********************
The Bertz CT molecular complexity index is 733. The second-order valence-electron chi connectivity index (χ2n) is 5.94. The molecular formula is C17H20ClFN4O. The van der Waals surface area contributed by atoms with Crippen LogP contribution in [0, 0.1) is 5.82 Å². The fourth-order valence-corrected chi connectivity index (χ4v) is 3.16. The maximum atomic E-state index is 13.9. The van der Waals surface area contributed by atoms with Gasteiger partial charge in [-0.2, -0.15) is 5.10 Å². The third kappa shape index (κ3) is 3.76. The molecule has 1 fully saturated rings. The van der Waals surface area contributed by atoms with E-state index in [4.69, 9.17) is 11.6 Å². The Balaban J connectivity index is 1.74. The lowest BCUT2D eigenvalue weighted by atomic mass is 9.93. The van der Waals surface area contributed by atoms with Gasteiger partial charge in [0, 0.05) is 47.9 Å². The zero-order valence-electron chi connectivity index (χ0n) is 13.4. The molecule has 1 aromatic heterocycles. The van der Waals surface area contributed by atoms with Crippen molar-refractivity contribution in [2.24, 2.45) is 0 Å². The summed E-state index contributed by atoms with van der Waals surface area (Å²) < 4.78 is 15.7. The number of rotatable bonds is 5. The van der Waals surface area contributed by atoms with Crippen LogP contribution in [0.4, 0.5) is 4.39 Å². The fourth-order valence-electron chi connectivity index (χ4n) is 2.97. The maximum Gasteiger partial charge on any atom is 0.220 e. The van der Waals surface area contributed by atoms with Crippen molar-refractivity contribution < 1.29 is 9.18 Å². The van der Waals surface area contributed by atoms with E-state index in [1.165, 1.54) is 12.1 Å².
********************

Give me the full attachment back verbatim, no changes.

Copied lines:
The Bertz CT molecular complexity index is 733. The second-order valence-electron chi connectivity index (χ2n) is 5.94. The molecular formula is C17H20ClFN4O. The van der Waals surface area contributed by atoms with Crippen LogP contribution in [0, 0.1) is 5.82 Å². The fourth-order valence-corrected chi connectivity index (χ4v) is 3.16. The maximum atomic E-state index is 13.9. The van der Waals surface area contributed by atoms with Gasteiger partial charge in [-0.2, -0.15) is 5.10 Å². The third kappa shape index (κ3) is 3.76. The molecule has 1 fully saturated rings. The van der Waals surface area contributed by atoms with E-state index in [4.69, 9.17) is 11.6 Å². The Balaban J connectivity index is 1.74. The lowest BCUT2D eigenvalue weighted by atomic mass is 9.93. The van der Waals surface area contributed by atoms with Gasteiger partial charge in [0, 0.05) is 47.9 Å². The zero-order valence-electron chi connectivity index (χ0n) is 13.4. The molecule has 1 aromatic heterocycles. The van der Waals surface area contributed by atoms with Crippen molar-refractivity contribution in [2.24, 2.45) is 0 Å². The summed E-state index contributed by atoms with van der Waals surface area (Å²) < 4.78 is 15.7. The number of rotatable bonds is 5. The van der Waals surface area contributed by atoms with Crippen LogP contribution in [0.4, 0.5) is 4.39 Å². The fourth-order valence-electron chi connectivity index (χ4n) is 2.97. The maximum Gasteiger partial charge on any atom is 0.220 e. The van der Waals surface area contributed by atoms with Crippen molar-refractivity contribution < 1.29 is 9.18 Å². The van der Waals surface area contributed by atoms with E-state index in [1.165, 1.54) is 12.1 Å².